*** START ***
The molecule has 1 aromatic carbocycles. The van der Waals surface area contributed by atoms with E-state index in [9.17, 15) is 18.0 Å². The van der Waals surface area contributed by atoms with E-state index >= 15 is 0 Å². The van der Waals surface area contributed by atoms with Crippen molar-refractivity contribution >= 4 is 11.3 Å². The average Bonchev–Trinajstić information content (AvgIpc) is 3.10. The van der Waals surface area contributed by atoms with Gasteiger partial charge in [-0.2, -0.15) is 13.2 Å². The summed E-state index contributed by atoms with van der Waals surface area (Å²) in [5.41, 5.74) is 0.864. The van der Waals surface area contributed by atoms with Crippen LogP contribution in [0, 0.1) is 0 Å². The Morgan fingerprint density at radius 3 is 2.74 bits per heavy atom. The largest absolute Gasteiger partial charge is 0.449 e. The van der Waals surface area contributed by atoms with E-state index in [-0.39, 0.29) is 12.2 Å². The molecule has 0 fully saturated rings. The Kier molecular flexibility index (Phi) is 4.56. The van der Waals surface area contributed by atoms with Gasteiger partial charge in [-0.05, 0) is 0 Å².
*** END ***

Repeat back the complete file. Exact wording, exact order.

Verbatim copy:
The molecule has 1 aromatic carbocycles. The van der Waals surface area contributed by atoms with E-state index in [9.17, 15) is 18.0 Å². The van der Waals surface area contributed by atoms with E-state index >= 15 is 0 Å². The van der Waals surface area contributed by atoms with Crippen molar-refractivity contribution >= 4 is 11.3 Å². The average Bonchev–Trinajstić information content (AvgIpc) is 3.10. The van der Waals surface area contributed by atoms with Gasteiger partial charge in [-0.2, -0.15) is 13.2 Å². The summed E-state index contributed by atoms with van der Waals surface area (Å²) in [5.41, 5.74) is 0.864. The van der Waals surface area contributed by atoms with Crippen LogP contribution in [0, 0.1) is 0 Å². The Morgan fingerprint density at radius 3 is 2.74 bits per heavy atom. The largest absolute Gasteiger partial charge is 0.449 e. The van der Waals surface area contributed by atoms with E-state index in [-0.39, 0.29) is 12.2 Å². The molecule has 0 fully saturated rings. The Kier molecular flexibility index (Phi) is 4.56. The van der Waals surface area contributed by atoms with Gasteiger partial charge in [-0.05, 0) is 0 Å².